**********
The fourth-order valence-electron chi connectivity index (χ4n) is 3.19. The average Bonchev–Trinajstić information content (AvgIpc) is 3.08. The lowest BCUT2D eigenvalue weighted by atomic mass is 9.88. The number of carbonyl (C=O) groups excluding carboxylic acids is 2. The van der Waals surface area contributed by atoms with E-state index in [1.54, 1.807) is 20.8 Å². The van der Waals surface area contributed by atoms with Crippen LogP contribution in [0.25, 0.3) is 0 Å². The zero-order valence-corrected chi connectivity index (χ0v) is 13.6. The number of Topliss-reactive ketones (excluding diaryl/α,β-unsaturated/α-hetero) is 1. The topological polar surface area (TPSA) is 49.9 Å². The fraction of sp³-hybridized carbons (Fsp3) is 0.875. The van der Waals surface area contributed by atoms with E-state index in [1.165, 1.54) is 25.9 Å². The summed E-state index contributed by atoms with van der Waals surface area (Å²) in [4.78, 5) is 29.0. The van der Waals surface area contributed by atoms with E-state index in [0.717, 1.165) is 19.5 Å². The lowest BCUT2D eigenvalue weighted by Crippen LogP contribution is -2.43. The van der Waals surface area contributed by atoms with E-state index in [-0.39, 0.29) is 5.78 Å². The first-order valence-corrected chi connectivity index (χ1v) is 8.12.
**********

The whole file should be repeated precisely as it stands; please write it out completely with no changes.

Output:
The fourth-order valence-electron chi connectivity index (χ4n) is 3.19. The average Bonchev–Trinajstić information content (AvgIpc) is 3.08. The lowest BCUT2D eigenvalue weighted by atomic mass is 9.88. The number of carbonyl (C=O) groups excluding carboxylic acids is 2. The van der Waals surface area contributed by atoms with E-state index in [1.54, 1.807) is 20.8 Å². The van der Waals surface area contributed by atoms with Crippen LogP contribution in [0.25, 0.3) is 0 Å². The zero-order valence-corrected chi connectivity index (χ0v) is 13.6. The number of Topliss-reactive ketones (excluding diaryl/α,β-unsaturated/α-hetero) is 1. The topological polar surface area (TPSA) is 49.9 Å². The fraction of sp³-hybridized carbons (Fsp3) is 0.875. The van der Waals surface area contributed by atoms with E-state index in [1.165, 1.54) is 25.9 Å². The summed E-state index contributed by atoms with van der Waals surface area (Å²) in [4.78, 5) is 29.0. The van der Waals surface area contributed by atoms with E-state index in [0.717, 1.165) is 19.5 Å². The lowest BCUT2D eigenvalue weighted by Crippen LogP contribution is -2.43. The van der Waals surface area contributed by atoms with E-state index in [-0.39, 0.29) is 5.78 Å². The first-order valence-corrected chi connectivity index (χ1v) is 8.12.